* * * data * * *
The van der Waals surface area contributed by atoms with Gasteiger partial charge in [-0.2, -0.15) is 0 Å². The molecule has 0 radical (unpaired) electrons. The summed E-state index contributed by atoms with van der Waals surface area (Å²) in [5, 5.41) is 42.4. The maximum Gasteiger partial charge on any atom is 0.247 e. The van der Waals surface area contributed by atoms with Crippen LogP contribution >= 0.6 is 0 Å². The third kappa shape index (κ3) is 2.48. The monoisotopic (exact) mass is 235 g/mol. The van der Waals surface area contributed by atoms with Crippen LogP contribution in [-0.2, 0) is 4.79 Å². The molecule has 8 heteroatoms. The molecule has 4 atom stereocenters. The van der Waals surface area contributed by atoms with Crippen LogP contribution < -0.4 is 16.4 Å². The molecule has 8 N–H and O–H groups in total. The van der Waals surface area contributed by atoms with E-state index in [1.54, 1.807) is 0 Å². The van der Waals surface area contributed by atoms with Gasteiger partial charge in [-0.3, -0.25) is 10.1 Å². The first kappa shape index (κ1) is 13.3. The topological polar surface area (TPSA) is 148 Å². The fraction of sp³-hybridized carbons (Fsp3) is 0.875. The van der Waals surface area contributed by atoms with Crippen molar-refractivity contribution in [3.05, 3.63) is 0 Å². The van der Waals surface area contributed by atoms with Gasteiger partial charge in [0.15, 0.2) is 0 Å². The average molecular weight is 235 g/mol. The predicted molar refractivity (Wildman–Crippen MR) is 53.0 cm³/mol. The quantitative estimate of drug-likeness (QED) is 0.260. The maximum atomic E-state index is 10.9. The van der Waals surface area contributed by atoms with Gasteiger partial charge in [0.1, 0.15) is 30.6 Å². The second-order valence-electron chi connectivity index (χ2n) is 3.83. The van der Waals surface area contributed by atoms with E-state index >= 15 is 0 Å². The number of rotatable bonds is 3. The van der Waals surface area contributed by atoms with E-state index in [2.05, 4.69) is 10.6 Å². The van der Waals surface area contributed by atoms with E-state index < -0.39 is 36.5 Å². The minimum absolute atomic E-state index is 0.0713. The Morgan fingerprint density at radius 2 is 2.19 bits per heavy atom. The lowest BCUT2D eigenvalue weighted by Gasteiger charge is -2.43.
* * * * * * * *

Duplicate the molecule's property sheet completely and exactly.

The van der Waals surface area contributed by atoms with Gasteiger partial charge in [-0.2, -0.15) is 0 Å². The molecule has 0 radical (unpaired) electrons. The summed E-state index contributed by atoms with van der Waals surface area (Å²) in [5, 5.41) is 42.4. The maximum Gasteiger partial charge on any atom is 0.247 e. The van der Waals surface area contributed by atoms with Crippen LogP contribution >= 0.6 is 0 Å². The third kappa shape index (κ3) is 2.48. The monoisotopic (exact) mass is 235 g/mol. The van der Waals surface area contributed by atoms with Crippen LogP contribution in [-0.2, 0) is 4.79 Å². The molecule has 8 heteroatoms. The molecule has 4 atom stereocenters. The van der Waals surface area contributed by atoms with Crippen LogP contribution < -0.4 is 16.4 Å². The molecule has 8 N–H and O–H groups in total. The van der Waals surface area contributed by atoms with E-state index in [1.54, 1.807) is 0 Å². The van der Waals surface area contributed by atoms with Gasteiger partial charge in [-0.3, -0.25) is 10.1 Å². The first kappa shape index (κ1) is 13.3. The topological polar surface area (TPSA) is 148 Å². The fraction of sp³-hybridized carbons (Fsp3) is 0.875. The van der Waals surface area contributed by atoms with Crippen molar-refractivity contribution in [3.05, 3.63) is 0 Å². The van der Waals surface area contributed by atoms with Gasteiger partial charge in [0.15, 0.2) is 0 Å². The average molecular weight is 235 g/mol. The predicted molar refractivity (Wildman–Crippen MR) is 53.0 cm³/mol. The quantitative estimate of drug-likeness (QED) is 0.260. The maximum atomic E-state index is 10.9. The van der Waals surface area contributed by atoms with Gasteiger partial charge in [0.1, 0.15) is 30.6 Å². The second-order valence-electron chi connectivity index (χ2n) is 3.83. The van der Waals surface area contributed by atoms with E-state index >= 15 is 0 Å². The number of rotatable bonds is 3. The van der Waals surface area contributed by atoms with E-state index in [2.05, 4.69) is 10.6 Å². The van der Waals surface area contributed by atoms with E-state index < -0.39 is 36.5 Å². The minimum absolute atomic E-state index is 0.0713. The Morgan fingerprint density at radius 2 is 2.19 bits per heavy atom. The lowest BCUT2D eigenvalue weighted by Gasteiger charge is -2.43.